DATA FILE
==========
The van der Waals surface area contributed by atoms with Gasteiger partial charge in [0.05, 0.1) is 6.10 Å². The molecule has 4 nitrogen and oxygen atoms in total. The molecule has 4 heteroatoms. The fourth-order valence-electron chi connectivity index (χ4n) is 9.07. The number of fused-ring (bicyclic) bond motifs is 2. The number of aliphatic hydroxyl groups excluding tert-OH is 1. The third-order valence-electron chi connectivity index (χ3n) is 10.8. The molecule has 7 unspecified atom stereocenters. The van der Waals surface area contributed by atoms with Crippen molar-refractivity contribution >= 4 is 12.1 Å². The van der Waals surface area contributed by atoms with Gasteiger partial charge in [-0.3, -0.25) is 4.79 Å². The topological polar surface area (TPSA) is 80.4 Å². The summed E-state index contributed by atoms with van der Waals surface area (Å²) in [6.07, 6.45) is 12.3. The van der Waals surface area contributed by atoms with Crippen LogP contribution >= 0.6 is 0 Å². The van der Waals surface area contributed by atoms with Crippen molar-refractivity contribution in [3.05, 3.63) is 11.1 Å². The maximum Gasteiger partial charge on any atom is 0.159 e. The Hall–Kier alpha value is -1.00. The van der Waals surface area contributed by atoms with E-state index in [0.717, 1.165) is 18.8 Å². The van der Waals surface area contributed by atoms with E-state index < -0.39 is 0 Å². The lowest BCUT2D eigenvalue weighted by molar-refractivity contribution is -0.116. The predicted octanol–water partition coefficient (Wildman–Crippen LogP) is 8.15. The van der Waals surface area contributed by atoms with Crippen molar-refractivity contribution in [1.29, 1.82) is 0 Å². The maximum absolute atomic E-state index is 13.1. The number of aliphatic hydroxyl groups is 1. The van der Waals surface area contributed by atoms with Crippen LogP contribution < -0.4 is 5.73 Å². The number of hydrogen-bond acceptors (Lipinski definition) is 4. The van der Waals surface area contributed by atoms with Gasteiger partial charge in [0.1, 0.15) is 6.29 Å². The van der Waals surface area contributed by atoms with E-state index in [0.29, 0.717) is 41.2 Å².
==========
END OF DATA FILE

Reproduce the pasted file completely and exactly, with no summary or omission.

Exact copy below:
The van der Waals surface area contributed by atoms with Gasteiger partial charge in [0.05, 0.1) is 6.10 Å². The molecule has 4 nitrogen and oxygen atoms in total. The molecule has 4 heteroatoms. The fourth-order valence-electron chi connectivity index (χ4n) is 9.07. The number of fused-ring (bicyclic) bond motifs is 2. The number of aliphatic hydroxyl groups excluding tert-OH is 1. The third-order valence-electron chi connectivity index (χ3n) is 10.8. The molecule has 7 unspecified atom stereocenters. The van der Waals surface area contributed by atoms with Crippen molar-refractivity contribution >= 4 is 12.1 Å². The van der Waals surface area contributed by atoms with Gasteiger partial charge in [-0.3, -0.25) is 4.79 Å². The topological polar surface area (TPSA) is 80.4 Å². The summed E-state index contributed by atoms with van der Waals surface area (Å²) in [6.07, 6.45) is 12.3. The van der Waals surface area contributed by atoms with Crippen LogP contribution >= 0.6 is 0 Å². The van der Waals surface area contributed by atoms with Crippen molar-refractivity contribution in [3.05, 3.63) is 11.1 Å². The maximum Gasteiger partial charge on any atom is 0.159 e. The Hall–Kier alpha value is -1.00. The van der Waals surface area contributed by atoms with E-state index in [0.717, 1.165) is 18.8 Å². The van der Waals surface area contributed by atoms with E-state index < -0.39 is 0 Å². The lowest BCUT2D eigenvalue weighted by molar-refractivity contribution is -0.116. The predicted octanol–water partition coefficient (Wildman–Crippen LogP) is 8.15. The van der Waals surface area contributed by atoms with Crippen molar-refractivity contribution in [1.29, 1.82) is 0 Å². The maximum absolute atomic E-state index is 13.1. The number of aliphatic hydroxyl groups is 1. The van der Waals surface area contributed by atoms with Crippen LogP contribution < -0.4 is 5.73 Å². The number of hydrogen-bond acceptors (Lipinski definition) is 4. The van der Waals surface area contributed by atoms with Gasteiger partial charge in [0.1, 0.15) is 6.29 Å². The van der Waals surface area contributed by atoms with E-state index in [0.29, 0.717) is 41.2 Å².